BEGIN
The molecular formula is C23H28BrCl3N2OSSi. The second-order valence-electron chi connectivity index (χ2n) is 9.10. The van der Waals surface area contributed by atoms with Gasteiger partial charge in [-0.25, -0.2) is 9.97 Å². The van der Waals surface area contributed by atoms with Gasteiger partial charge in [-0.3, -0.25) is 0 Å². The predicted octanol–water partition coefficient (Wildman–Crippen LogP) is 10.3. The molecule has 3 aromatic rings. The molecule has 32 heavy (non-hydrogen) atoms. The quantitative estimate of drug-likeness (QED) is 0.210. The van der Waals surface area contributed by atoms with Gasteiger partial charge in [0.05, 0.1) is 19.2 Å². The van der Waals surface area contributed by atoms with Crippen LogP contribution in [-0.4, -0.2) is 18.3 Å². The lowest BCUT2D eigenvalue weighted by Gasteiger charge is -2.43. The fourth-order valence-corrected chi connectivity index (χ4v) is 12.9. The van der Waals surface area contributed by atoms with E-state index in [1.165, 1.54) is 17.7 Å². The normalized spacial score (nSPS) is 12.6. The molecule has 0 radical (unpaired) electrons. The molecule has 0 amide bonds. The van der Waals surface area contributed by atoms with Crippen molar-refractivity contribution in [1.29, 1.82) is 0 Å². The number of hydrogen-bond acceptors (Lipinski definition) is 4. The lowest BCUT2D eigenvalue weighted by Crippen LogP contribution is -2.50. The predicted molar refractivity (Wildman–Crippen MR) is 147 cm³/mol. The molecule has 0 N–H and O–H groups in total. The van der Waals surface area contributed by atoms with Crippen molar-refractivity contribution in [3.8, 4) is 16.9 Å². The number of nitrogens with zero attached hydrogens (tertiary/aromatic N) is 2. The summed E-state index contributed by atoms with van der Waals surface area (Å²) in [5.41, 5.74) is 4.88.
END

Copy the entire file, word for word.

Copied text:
The molecular formula is C23H28BrCl3N2OSSi. The second-order valence-electron chi connectivity index (χ2n) is 9.10. The van der Waals surface area contributed by atoms with Gasteiger partial charge in [-0.25, -0.2) is 9.97 Å². The van der Waals surface area contributed by atoms with Gasteiger partial charge in [-0.3, -0.25) is 0 Å². The predicted octanol–water partition coefficient (Wildman–Crippen LogP) is 10.3. The molecule has 3 aromatic rings. The molecule has 32 heavy (non-hydrogen) atoms. The quantitative estimate of drug-likeness (QED) is 0.210. The van der Waals surface area contributed by atoms with Gasteiger partial charge in [0.05, 0.1) is 19.2 Å². The van der Waals surface area contributed by atoms with Crippen LogP contribution in [-0.4, -0.2) is 18.3 Å². The lowest BCUT2D eigenvalue weighted by Gasteiger charge is -2.43. The fourth-order valence-corrected chi connectivity index (χ4v) is 12.9. The van der Waals surface area contributed by atoms with E-state index in [1.165, 1.54) is 17.7 Å². The normalized spacial score (nSPS) is 12.6. The molecule has 0 radical (unpaired) electrons. The molecule has 0 amide bonds. The van der Waals surface area contributed by atoms with Crippen molar-refractivity contribution in [1.29, 1.82) is 0 Å². The number of hydrogen-bond acceptors (Lipinski definition) is 4. The lowest BCUT2D eigenvalue weighted by Crippen LogP contribution is -2.50. The predicted molar refractivity (Wildman–Crippen MR) is 147 cm³/mol. The molecule has 0 N–H and O–H groups in total. The van der Waals surface area contributed by atoms with Crippen molar-refractivity contribution in [3.8, 4) is 16.9 Å². The number of nitrogens with zero attached hydrogens (tertiary/aromatic N) is 2. The summed E-state index contributed by atoms with van der Waals surface area (Å²) in [5.41, 5.74) is 4.88.